General Raheel Sharif, chief of staff of Pakistan's armed forces, received an honor guard in Dushanbe. (photo: Pakistan Army)
The chief of Pakistan's army visited Tajikistan this week, vowing Pakistan's "full support" in Tajikistan's fight against terror. The visit was the first by the general to Central Asia.
General Raheel Sharif met Tajikistan President Emomali Rahmon on Tuesday; the two discussed "cooperation between national armies and law enforcement agencies of Tajikistan and Pakistan in the fight against modern threats and challenges, including terrorism, extremism and drug trafficking," according to Rahmon's website.
General Sharif, for his part, "offered Pakistan’s full support in capacity building of Tajikistan forces to counter terrorism," according to the Pakistan Army website. Rahmon also reportedly praised the Pakistan Army's "phenomenal achievements" in operations on the border with Afghanistan, calling them a "role model for rest of the world."
Central Asia has not typically been a priority area for the Pakistani military, but Sharif's predecessor visited Tajikistan and Kazakhstan in 2013. This appears to have been Sharif's first visit to the region. (It's also worth noting that Sharif, in addition to army chief of staff, is probably the most powerful political figure in Pakistan today.)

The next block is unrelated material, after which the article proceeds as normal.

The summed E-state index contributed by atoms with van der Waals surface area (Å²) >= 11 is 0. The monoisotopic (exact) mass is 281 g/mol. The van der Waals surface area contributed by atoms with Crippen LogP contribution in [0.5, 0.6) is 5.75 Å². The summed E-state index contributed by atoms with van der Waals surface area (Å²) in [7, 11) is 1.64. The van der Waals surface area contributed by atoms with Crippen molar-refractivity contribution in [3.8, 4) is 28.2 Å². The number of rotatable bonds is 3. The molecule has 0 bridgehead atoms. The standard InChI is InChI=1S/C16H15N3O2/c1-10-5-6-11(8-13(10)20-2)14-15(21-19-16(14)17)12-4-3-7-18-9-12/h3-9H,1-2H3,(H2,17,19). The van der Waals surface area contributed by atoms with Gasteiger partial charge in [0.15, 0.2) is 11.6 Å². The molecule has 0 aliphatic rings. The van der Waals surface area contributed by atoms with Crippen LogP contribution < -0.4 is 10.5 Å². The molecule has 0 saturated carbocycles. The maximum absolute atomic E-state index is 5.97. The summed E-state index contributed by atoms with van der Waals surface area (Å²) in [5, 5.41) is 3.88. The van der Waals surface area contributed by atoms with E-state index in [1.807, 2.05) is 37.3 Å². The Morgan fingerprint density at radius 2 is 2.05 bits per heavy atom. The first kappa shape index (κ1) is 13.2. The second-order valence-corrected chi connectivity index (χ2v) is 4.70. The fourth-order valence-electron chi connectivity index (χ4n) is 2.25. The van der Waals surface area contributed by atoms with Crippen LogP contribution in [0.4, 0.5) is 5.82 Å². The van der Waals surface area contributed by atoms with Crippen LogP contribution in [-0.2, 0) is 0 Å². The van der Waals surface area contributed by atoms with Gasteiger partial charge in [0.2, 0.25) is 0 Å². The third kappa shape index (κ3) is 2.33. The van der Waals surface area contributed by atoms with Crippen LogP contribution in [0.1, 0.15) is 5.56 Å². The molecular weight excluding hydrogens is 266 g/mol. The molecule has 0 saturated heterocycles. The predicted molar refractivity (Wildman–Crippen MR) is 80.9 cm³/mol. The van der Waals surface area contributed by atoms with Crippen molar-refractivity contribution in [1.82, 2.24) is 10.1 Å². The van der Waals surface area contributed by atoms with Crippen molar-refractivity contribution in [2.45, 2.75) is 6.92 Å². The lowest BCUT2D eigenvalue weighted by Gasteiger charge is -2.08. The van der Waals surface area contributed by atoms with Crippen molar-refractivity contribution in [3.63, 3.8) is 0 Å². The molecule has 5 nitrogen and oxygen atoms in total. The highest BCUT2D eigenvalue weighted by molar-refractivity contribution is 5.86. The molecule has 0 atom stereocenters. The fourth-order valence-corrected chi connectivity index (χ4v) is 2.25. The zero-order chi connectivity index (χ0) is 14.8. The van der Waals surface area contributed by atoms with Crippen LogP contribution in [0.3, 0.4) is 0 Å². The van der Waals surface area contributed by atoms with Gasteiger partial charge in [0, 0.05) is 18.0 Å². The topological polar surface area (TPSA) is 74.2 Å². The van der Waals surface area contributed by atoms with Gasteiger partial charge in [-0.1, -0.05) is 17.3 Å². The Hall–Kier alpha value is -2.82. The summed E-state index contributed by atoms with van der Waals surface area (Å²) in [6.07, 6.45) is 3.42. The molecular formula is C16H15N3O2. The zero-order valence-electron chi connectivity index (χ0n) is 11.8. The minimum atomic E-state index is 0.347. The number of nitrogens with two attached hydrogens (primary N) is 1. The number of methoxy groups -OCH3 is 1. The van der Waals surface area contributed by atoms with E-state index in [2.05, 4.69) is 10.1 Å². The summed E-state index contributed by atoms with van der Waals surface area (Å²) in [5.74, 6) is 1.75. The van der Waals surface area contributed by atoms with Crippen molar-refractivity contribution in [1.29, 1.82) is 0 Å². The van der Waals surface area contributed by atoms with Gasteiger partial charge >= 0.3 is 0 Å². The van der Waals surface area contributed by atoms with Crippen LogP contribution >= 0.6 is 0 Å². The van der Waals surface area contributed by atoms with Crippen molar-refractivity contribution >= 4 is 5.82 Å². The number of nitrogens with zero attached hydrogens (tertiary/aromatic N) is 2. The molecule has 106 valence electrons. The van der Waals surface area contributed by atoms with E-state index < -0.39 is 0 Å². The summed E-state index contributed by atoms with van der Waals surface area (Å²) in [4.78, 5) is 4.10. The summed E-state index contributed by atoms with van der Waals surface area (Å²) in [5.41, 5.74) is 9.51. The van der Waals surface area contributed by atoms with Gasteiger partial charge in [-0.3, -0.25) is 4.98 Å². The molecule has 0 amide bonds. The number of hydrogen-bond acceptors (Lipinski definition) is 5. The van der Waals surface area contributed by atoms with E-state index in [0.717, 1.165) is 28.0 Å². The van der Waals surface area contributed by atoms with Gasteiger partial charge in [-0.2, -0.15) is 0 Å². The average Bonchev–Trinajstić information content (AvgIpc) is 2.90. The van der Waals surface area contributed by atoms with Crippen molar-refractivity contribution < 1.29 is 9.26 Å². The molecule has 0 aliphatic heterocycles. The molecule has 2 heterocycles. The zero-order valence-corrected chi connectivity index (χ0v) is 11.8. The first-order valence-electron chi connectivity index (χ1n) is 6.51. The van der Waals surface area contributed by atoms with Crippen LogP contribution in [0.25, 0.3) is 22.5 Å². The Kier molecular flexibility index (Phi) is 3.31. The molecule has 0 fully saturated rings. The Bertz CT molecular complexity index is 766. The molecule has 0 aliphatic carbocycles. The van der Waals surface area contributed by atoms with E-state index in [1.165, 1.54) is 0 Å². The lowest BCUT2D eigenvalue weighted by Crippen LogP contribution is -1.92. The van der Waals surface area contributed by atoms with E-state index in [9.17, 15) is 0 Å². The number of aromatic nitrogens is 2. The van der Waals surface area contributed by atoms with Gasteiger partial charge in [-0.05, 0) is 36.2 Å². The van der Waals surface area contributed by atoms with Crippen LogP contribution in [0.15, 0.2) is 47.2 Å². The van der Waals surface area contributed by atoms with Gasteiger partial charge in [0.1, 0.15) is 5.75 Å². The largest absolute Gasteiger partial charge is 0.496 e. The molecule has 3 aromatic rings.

Tajikistan is something of a hot spot for foreign military assistance these days. Sharif's visit came one day after a senior Chinese military official met Rahmon in Dushanbe and promised that "China is willing to further enhance military cooperation and multilateral counter-terrorism collaboration with Tajikistan."
Tajikistan and Russia are holding joint exercises expected to involve 50,000 security officials later this month, and in April the Russia-led Collective Security Treaty Organization will be holding its first-ever joint exercises devoted to intelligence in Tajikistan.
And last month, the White House announced a plan for a new, $50 million U.S. military aid package for Tajikistan.